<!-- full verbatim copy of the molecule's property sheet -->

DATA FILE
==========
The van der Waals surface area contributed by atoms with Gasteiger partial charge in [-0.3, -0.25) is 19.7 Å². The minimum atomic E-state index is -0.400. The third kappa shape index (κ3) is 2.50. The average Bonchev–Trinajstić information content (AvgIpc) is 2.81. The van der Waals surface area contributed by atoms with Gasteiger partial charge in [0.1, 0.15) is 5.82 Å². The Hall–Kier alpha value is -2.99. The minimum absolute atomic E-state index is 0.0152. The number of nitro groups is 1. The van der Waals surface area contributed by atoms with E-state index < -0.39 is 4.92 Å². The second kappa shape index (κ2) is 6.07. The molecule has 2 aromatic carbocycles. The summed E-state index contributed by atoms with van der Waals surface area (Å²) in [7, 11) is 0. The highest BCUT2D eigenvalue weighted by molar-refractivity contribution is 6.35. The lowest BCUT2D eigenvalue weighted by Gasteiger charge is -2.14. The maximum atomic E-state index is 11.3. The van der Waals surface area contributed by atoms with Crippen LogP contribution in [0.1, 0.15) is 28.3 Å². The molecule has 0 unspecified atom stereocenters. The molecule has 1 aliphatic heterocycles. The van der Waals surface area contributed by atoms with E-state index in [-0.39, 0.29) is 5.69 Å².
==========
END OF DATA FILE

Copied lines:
The van der Waals surface area contributed by atoms with Gasteiger partial charge in [-0.3, -0.25) is 19.7 Å². The minimum atomic E-state index is -0.400. The third kappa shape index (κ3) is 2.50. The average Bonchev–Trinajstić information content (AvgIpc) is 2.81. The van der Waals surface area contributed by atoms with Gasteiger partial charge in [0.1, 0.15) is 5.82 Å². The Hall–Kier alpha value is -2.99. The minimum absolute atomic E-state index is 0.0152. The number of nitro groups is 1. The van der Waals surface area contributed by atoms with E-state index < -0.39 is 4.92 Å². The second kappa shape index (κ2) is 6.07. The molecule has 2 aromatic carbocycles. The summed E-state index contributed by atoms with van der Waals surface area (Å²) in [7, 11) is 0. The highest BCUT2D eigenvalue weighted by molar-refractivity contribution is 6.35. The lowest BCUT2D eigenvalue weighted by Gasteiger charge is -2.14. The maximum atomic E-state index is 11.3. The van der Waals surface area contributed by atoms with Crippen LogP contribution in [0.1, 0.15) is 28.3 Å². The molecule has 0 unspecified atom stereocenters. The molecule has 1 aliphatic heterocycles. The van der Waals surface area contributed by atoms with E-state index in [-0.39, 0.29) is 5.69 Å².